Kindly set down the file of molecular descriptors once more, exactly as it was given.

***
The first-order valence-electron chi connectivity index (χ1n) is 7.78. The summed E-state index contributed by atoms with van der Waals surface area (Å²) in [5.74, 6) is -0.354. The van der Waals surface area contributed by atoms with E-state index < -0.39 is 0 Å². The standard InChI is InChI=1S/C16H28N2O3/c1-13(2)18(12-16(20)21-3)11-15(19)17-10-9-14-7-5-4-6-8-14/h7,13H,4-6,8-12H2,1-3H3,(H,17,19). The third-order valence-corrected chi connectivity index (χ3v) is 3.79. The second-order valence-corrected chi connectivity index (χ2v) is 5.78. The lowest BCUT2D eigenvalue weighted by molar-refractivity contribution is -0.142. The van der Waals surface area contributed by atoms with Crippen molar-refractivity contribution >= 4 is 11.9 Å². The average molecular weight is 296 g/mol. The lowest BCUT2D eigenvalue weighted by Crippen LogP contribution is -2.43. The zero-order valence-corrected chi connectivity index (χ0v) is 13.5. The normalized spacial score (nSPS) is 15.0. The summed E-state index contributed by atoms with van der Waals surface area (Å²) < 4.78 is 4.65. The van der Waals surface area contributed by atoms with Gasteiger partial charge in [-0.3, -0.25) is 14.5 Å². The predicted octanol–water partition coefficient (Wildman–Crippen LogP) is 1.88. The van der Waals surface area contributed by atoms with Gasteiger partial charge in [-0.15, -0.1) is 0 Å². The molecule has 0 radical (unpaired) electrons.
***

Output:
The first-order valence-electron chi connectivity index (χ1n) is 7.78. The summed E-state index contributed by atoms with van der Waals surface area (Å²) in [5.74, 6) is -0.354. The van der Waals surface area contributed by atoms with E-state index < -0.39 is 0 Å². The standard InChI is InChI=1S/C16H28N2O3/c1-13(2)18(12-16(20)21-3)11-15(19)17-10-9-14-7-5-4-6-8-14/h7,13H,4-6,8-12H2,1-3H3,(H,17,19). The third-order valence-corrected chi connectivity index (χ3v) is 3.79. The second-order valence-corrected chi connectivity index (χ2v) is 5.78. The lowest BCUT2D eigenvalue weighted by molar-refractivity contribution is -0.142. The van der Waals surface area contributed by atoms with Crippen molar-refractivity contribution >= 4 is 11.9 Å². The average molecular weight is 296 g/mol. The lowest BCUT2D eigenvalue weighted by Crippen LogP contribution is -2.43. The zero-order valence-corrected chi connectivity index (χ0v) is 13.5. The normalized spacial score (nSPS) is 15.0. The summed E-state index contributed by atoms with van der Waals surface area (Å²) < 4.78 is 4.65. The van der Waals surface area contributed by atoms with Gasteiger partial charge in [-0.3, -0.25) is 14.5 Å². The predicted octanol–water partition coefficient (Wildman–Crippen LogP) is 1.88. The van der Waals surface area contributed by atoms with Gasteiger partial charge in [-0.15, -0.1) is 0 Å². The molecule has 0 radical (unpaired) electrons.